“I was a baby when I started at Balmain and now Balmain is my baby,” says Olivier Rousteing, who’s been creative director of the French ready-to-wear label now for more than eight years. Having reignited the house’s couture collection this year as well as opening an opulent new flagship on the swanky Rue Saint-Honoré just before Paris Fashion Week, he’s feeling a bit extravagant himself.
His fall collection, a typically ’80s bacchanal of luxified streetwear with blasts of studded embellishment, had critics counting the studs while namechecking the soundtrack references to the Pet Shop Boys, the Eurythmics, and Alphaville. This has been a season defined largely by a nostalgia for a period many top designers are too young to have really experienced themselves, Rousteing included, but still, there’s no denying that extravagance has definitively become Balmain’s turf.
“Even when fashion is in a really weird moment, where everyone is trying to find their way, we’ve already found our own,” Rousteing says during an interview in the new flagship. “It makes me happy when expectations are higher, because when I started at Balmain, not everyone knew the name, and now everybody knows. When your brand name is in a song, when pop stars are wearing your clothes, when you open stores around the world — that when you understand — that’s something good that I did.”
On a rainy day in Paris, Rousteing wears a heavy military-style coat over a loose shirt cut below the sternum, meeting journalists in the store at 357 rue Saint-Honoré. With two full floors, this location is one on of the largest Balmain locations and reflects a design by architects Studio AMV introduced in Milan a year ago that combines the historic and modern aspects of Rousteing’s approach. Rousteing says he was inspired by the classic ideal of a Parisian Hôtel Particulier, remade to reflect his youth. On the main floor, for example, the ceiling is a mosaic of mirrors that make the already high ceilings seem to reach the heavens. “I always say the sky’s the limit, and this is what the store is about,” he says.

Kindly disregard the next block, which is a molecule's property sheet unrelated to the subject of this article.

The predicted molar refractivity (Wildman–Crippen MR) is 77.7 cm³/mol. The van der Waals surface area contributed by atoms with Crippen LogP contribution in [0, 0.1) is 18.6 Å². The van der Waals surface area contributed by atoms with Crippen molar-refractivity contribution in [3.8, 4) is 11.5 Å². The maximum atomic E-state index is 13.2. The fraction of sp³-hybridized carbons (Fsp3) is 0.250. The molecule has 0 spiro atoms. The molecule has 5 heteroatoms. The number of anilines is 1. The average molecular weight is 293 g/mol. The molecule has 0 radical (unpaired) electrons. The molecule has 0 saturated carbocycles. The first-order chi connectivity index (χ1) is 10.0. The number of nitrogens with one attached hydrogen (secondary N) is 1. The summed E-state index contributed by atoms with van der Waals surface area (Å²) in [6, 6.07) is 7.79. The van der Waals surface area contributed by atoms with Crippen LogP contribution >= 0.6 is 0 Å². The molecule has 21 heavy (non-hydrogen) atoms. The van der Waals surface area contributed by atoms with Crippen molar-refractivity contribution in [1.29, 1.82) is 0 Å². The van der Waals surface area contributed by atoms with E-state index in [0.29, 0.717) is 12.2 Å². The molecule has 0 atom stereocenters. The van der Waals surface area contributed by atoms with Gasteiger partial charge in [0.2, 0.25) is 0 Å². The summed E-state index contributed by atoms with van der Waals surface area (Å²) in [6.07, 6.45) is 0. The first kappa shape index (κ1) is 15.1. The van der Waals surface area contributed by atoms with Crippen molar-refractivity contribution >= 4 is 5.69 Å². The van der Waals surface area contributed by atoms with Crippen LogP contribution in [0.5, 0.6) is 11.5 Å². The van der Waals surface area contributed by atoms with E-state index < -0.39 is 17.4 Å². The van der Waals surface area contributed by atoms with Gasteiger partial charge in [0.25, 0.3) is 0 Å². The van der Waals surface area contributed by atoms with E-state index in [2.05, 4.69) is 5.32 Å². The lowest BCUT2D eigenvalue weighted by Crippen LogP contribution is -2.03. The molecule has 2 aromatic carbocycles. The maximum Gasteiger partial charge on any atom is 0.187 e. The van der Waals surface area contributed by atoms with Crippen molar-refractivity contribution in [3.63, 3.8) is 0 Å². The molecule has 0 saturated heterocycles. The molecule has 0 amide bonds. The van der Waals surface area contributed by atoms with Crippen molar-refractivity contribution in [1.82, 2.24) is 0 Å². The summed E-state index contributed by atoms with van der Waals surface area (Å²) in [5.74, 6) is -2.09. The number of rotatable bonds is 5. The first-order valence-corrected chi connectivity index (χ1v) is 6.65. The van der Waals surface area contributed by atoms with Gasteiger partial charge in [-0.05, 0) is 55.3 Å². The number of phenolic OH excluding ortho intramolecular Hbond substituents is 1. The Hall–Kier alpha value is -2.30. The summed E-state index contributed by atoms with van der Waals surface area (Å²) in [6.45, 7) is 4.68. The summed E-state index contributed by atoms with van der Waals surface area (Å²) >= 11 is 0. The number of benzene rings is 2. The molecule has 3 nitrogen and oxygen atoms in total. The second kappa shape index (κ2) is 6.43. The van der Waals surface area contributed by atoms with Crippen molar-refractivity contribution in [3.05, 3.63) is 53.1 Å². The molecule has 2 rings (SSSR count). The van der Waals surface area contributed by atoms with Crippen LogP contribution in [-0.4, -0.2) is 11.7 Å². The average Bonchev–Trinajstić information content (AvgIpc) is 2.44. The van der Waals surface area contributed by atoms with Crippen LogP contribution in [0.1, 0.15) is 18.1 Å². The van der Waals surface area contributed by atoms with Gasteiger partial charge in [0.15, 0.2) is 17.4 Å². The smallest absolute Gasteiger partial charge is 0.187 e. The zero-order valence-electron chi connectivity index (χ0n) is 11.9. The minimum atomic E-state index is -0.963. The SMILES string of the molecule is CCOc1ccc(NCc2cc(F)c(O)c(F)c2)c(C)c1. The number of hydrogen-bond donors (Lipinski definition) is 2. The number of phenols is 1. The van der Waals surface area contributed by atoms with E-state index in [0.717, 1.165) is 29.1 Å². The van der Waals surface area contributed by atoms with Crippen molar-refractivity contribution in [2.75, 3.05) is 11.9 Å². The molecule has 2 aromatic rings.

“This location is about luxury, and chic,” Rousteing says. “But you know, everyone uses this word. Balmain has its own definition of what is luxury and what is Paris, which is more diverse and younger, because of my love of traditions and the fact that I also like to break them.”
In the days after a collection, Rousteing admits does not normally live up to his party boy reputation, but rather would love nothing more than to sit at home watching Netflix for hours on end. But this is a critical year for the designer, having launched a couture show in January and preparing for a new wave of international exposure. Besides plans for more stores in Moscow and Sao Paolo this spring, he will also be the subject of a new documentary planned for September. Reflecting on his life in that film, more than anything, has made Rousteing both anxious and optimistic for the future. “I know how to deal with fashion critics, but I don’t know when we step into the movie world what to expect,” he says. “You think you’re strong, but when I was 24 and got the job I was not expecting what I would have to face, people that love, people that hate. You need to be strong in many ways, and when I was 24 I didn’t know how to face it. Now that I’m 33, I’m ok, but now the movies is going to come and I don’t know how I’m going to face that. I don’t know how people are going to feel.”
That may explain why his fall collection looked so rebellious — to test his own strength.
“I don’t know if extravagance is a word a lot of people like to say,” he says. “Today we’re in a world where people like to say oh it’s so real, so minimal, so chic. And I’m bored of all those words. What’s the problem to be extravagant? What’s the problem to push your limits and to push your boundaries?”